The Telegraph
Since 1st March, 1999
Email This Page
Woman ‘auctioned’ in marriage mart

Bhopal, Jan. 7: The Digvijay Singh regime has registered cases of criminal conduct against hundreds of Bhil tribals who have been accused of forcibly remarrying a 40-year-old woman.

Earlier, Devika, a Bhil woman, had denied any coercion and claimed to have married fellow tribal Lakhan on her own.

Late this evening, however, Devika retracted her statement and alleged coercion, prompting the criminal complaints against the tribals who had recently gathered at a 2,000-strong “panchganga” (gathering of Bhils).

The gathering was organised apparently as part of a “reformist movement” among the tribal community.

Khandwa collector Manu Srivastva said: “When our second team (of officers) reached, Devika said she was brought to the Bhil gathering by force and handed over to Lakhan against her wishes.”

The BJP had accused the Congress of encouraging a human “auction” after news spread that state minister Hiralal Silhawat was present at the gathering. He was accused of “supervising” the “auction” worth Rs 5,000.

Devika, however, had scotched all rumours when she claimed to have married Lakhan on her own and in accordance with Bhil customs, which encourage women to ditch non-Bhils and remarry within their community. Lakhan is Devika’s third husband.

She was first married 15 years ago. Devika, however, soon left her first husband Jagdish to live with her parents in Mandwa. There, she fell in love with Ghulab Singh, a married forest ranger with three children, and bore him a boy, who is seven now.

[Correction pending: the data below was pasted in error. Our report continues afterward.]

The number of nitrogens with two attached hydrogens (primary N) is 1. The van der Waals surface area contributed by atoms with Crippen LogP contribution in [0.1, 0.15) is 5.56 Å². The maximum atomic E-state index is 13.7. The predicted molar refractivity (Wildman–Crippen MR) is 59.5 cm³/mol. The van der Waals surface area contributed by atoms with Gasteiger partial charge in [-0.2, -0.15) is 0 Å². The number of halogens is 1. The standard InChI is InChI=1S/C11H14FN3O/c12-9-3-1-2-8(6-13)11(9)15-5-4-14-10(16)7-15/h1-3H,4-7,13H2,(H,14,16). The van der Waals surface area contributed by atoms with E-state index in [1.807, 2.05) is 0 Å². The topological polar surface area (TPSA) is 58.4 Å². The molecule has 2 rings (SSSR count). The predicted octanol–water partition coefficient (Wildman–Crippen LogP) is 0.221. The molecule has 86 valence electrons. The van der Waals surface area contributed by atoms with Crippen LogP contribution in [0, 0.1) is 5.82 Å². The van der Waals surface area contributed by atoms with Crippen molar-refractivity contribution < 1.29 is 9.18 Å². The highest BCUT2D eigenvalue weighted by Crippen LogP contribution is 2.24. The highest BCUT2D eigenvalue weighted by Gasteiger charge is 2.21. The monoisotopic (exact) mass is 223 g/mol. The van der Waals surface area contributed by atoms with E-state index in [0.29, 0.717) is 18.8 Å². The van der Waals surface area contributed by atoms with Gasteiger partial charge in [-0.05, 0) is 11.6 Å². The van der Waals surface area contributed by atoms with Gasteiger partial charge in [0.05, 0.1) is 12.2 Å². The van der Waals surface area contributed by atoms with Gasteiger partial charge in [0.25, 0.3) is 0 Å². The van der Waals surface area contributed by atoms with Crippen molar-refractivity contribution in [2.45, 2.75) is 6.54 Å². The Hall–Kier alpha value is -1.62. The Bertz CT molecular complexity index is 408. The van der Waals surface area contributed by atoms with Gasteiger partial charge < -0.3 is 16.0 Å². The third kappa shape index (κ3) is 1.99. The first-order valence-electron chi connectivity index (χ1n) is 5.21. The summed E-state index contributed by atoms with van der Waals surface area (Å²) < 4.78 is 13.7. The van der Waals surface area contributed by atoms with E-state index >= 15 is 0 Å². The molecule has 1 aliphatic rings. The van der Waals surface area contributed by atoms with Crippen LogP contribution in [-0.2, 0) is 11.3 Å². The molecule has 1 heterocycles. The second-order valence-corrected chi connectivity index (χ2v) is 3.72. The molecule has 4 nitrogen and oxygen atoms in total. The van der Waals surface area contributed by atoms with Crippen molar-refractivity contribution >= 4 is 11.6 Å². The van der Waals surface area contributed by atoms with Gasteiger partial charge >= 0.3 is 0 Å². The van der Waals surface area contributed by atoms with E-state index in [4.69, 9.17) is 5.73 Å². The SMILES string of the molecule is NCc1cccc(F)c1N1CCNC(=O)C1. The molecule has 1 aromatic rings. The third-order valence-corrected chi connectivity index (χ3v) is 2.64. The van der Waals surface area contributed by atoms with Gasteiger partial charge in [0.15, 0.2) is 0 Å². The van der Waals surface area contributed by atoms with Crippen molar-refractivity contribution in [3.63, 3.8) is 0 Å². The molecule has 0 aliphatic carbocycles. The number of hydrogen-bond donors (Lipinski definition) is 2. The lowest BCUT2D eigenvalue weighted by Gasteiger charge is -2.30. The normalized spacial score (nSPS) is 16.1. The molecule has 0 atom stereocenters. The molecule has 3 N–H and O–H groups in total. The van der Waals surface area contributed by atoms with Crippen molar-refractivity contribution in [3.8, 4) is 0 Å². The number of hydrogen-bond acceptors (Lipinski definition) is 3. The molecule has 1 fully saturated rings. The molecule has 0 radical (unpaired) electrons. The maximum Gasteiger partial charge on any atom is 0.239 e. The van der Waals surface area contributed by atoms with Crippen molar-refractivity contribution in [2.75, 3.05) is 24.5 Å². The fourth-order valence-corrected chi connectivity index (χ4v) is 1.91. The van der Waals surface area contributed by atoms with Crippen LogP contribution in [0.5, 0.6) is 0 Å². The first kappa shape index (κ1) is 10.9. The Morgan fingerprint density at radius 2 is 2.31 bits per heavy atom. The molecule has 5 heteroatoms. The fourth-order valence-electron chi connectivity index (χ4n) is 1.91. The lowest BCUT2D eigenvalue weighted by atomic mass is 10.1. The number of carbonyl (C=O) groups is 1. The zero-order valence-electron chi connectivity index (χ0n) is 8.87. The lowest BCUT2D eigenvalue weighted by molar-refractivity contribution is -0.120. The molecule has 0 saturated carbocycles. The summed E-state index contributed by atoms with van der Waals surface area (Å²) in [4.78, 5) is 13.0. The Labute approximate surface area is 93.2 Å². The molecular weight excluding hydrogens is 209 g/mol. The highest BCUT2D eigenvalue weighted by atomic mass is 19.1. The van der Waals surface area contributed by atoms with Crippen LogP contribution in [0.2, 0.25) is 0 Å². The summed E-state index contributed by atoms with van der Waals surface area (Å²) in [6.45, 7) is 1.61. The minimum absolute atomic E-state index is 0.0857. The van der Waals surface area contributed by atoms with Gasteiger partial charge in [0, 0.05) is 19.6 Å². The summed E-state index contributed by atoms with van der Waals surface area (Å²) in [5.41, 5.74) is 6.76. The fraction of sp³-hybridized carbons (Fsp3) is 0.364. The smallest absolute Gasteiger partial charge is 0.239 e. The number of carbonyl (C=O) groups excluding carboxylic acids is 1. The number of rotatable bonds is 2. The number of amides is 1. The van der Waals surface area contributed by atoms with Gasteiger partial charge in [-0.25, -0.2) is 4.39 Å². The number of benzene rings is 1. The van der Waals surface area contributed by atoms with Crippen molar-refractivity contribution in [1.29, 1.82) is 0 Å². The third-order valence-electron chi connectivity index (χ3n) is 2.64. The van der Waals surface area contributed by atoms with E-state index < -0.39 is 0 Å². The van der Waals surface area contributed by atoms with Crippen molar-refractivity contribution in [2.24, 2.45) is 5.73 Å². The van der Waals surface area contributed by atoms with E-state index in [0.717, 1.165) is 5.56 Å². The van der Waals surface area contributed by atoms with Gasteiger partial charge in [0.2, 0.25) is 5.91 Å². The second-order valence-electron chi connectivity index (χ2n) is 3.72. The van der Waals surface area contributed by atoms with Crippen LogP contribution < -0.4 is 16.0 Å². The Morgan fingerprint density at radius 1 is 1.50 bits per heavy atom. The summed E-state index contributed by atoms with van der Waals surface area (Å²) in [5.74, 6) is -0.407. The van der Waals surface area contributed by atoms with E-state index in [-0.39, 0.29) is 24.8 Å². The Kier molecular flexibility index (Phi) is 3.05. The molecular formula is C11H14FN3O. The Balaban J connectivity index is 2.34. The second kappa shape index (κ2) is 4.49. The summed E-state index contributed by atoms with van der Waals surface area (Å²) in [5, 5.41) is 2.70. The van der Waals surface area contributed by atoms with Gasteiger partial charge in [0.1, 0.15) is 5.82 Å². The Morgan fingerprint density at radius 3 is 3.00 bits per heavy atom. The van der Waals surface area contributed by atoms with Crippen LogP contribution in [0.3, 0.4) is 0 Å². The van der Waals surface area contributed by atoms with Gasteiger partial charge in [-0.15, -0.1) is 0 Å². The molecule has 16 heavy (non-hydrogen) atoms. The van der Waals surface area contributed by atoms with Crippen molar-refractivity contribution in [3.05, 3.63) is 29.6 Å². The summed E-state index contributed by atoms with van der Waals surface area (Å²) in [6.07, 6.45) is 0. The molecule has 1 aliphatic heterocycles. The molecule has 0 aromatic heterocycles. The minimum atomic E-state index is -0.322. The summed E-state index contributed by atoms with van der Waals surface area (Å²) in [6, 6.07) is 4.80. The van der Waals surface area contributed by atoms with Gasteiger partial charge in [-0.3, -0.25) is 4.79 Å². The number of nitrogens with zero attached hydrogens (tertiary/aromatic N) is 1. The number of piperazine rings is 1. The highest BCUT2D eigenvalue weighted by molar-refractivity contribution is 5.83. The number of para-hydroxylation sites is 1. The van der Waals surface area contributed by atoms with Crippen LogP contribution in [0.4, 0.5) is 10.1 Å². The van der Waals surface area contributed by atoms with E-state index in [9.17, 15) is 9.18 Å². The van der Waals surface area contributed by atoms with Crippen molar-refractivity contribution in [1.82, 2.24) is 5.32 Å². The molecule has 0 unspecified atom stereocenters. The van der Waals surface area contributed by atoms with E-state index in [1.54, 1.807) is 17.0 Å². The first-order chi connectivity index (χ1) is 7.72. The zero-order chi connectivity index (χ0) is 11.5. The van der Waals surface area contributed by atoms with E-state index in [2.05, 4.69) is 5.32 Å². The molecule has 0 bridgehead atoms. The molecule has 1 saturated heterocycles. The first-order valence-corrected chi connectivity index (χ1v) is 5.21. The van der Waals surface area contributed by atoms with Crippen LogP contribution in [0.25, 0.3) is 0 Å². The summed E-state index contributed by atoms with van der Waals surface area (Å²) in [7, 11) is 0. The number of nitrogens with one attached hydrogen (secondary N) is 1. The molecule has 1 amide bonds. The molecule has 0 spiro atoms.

Silhawat got a clean chit from Srivastva, who said the minister had “no role” in the “forced remarriage” as he was not aware that a woman was being forced to remarry. The BJP, however, is not buying Srivastva’s argument.

Srivastva first came into the picture when Ghulab lodged a complaint with him, alleging his wife’s abduction.

Additional collector K.K. Khare was dispatched with a team to record Devika’s statement. Then the rumour got around that Silhawat, present at the gathering, “supervised an auction”.

With Assembly polls some months away, Madhya Pradesh chief minister Digvijay Singh, scared of courting controversy that would alienate his voters, today sought a report on the “marriage” in Gwalior.

“We have registered cases against Lakhan and others,” Srivastva said. Devika, he said, would be “restored” to her second husband Ghulab.

The trouble, however, is far from over for Digvijay. He faces the unhappy prospect of acting tough with hundreds of Bhils and thus alienating a crucial slice of tribal votes.

Moreover, an image-conscious Digvijay would now have to do some explaining on how a medieval practice such as “auctioning” a woman was allowed in his state.

Sources close to the chief minister said he might punish the local panchayat in an action similar to the one he took when sati was reported in the Gwalior-Guna region a few months ago. Digvijay had then stopped all grants to the panchayat concerned to punish residents who had actively encouraged the “sati”.

Silhawat had earlier said the Bhil gatherings were being organised with the sole aim of educating the tribals against social evils such as gambling and drinking.

“We have a custom that Bhils should not marry non-Bhils. So those willing to come back to the fold are encouraged to pick Bhil men of their choice. It is all very progressive,” Silhawat had said.

The statement had not put off the Khandwa collector, who decided to send another team to Devika to get a fresh statement. “We are sending another team to crosscheck if Devika was not coerced into giving a statement,” he had said from Khandwa. Srivastva had also said that “the Bhils are governed by their community laws”.

Email This Page